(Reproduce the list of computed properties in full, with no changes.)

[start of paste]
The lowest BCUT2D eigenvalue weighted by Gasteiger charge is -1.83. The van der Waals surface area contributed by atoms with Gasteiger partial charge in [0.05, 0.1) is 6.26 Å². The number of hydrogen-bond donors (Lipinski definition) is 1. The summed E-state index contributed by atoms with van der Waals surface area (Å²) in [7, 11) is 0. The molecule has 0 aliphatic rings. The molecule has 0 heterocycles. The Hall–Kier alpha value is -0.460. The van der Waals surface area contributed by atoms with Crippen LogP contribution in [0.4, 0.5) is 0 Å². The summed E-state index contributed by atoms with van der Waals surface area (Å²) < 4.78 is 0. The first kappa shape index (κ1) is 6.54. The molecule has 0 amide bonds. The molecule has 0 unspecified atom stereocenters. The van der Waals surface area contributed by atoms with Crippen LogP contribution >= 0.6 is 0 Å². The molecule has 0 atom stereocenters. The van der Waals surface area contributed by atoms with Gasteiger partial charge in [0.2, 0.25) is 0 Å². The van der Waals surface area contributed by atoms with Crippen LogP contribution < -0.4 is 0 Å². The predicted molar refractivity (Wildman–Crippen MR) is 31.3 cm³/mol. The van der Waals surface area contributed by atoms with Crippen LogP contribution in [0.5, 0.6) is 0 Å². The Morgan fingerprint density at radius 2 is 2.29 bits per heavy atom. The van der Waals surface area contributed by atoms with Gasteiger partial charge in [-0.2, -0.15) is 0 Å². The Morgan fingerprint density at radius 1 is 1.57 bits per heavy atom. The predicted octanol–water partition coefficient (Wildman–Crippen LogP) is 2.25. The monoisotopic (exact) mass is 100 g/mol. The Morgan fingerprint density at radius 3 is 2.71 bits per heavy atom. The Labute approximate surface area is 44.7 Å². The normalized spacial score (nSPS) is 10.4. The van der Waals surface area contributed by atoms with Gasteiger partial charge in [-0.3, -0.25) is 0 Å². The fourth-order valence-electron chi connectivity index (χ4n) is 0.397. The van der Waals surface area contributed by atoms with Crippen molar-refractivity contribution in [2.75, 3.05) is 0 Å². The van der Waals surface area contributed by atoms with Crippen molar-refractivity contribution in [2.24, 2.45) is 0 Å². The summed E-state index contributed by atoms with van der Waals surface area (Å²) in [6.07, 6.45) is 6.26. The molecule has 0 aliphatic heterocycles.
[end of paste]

The lowest BCUT2D eigenvalue weighted by Gasteiger charge is -1.83. The van der Waals surface area contributed by atoms with Gasteiger partial charge in [0.05, 0.1) is 6.26 Å². The number of hydrogen-bond donors (Lipinski definition) is 1. The summed E-state index contributed by atoms with van der Waals surface area (Å²) in [7, 11) is 0. The molecule has 0 aliphatic rings. The molecule has 0 heterocycles. The Hall–Kier alpha value is -0.460. The van der Waals surface area contributed by atoms with Crippen LogP contribution in [0.4, 0.5) is 0 Å². The summed E-state index contributed by atoms with van der Waals surface area (Å²) < 4.78 is 0. The first kappa shape index (κ1) is 6.54. The molecule has 0 amide bonds. The molecule has 0 unspecified atom stereocenters. The van der Waals surface area contributed by atoms with Crippen LogP contribution >= 0.6 is 0 Å². The molecule has 0 atom stereocenters. The van der Waals surface area contributed by atoms with Gasteiger partial charge in [0.2, 0.25) is 0 Å². The van der Waals surface area contributed by atoms with Crippen LogP contribution < -0.4 is 0 Å². The predicted molar refractivity (Wildman–Crippen MR) is 31.3 cm³/mol. The van der Waals surface area contributed by atoms with Crippen LogP contribution in [0.5, 0.6) is 0 Å². The Morgan fingerprint density at radius 2 is 2.29 bits per heavy atom. The van der Waals surface area contributed by atoms with Gasteiger partial charge in [-0.2, -0.15) is 0 Å². The Morgan fingerprint density at radius 1 is 1.57 bits per heavy atom. The predicted octanol–water partition coefficient (Wildman–Crippen LogP) is 2.25. The monoisotopic (exact) mass is 100 g/mol. The Morgan fingerprint density at radius 3 is 2.71 bits per heavy atom. The Labute approximate surface area is 44.7 Å². The normalized spacial score (nSPS) is 10.4. The van der Waals surface area contributed by atoms with Gasteiger partial charge in [-0.3, -0.25) is 0 Å². The fourth-order valence-electron chi connectivity index (χ4n) is 0.397. The van der Waals surface area contributed by atoms with Crippen molar-refractivity contribution in [2.75, 3.05) is 0 Å². The van der Waals surface area contributed by atoms with Crippen molar-refractivity contribution in [2.24, 2.45) is 0 Å². The summed E-state index contributed by atoms with van der Waals surface area (Å²) in [6.07, 6.45) is 6.26. The molecule has 0 aliphatic heterocycles.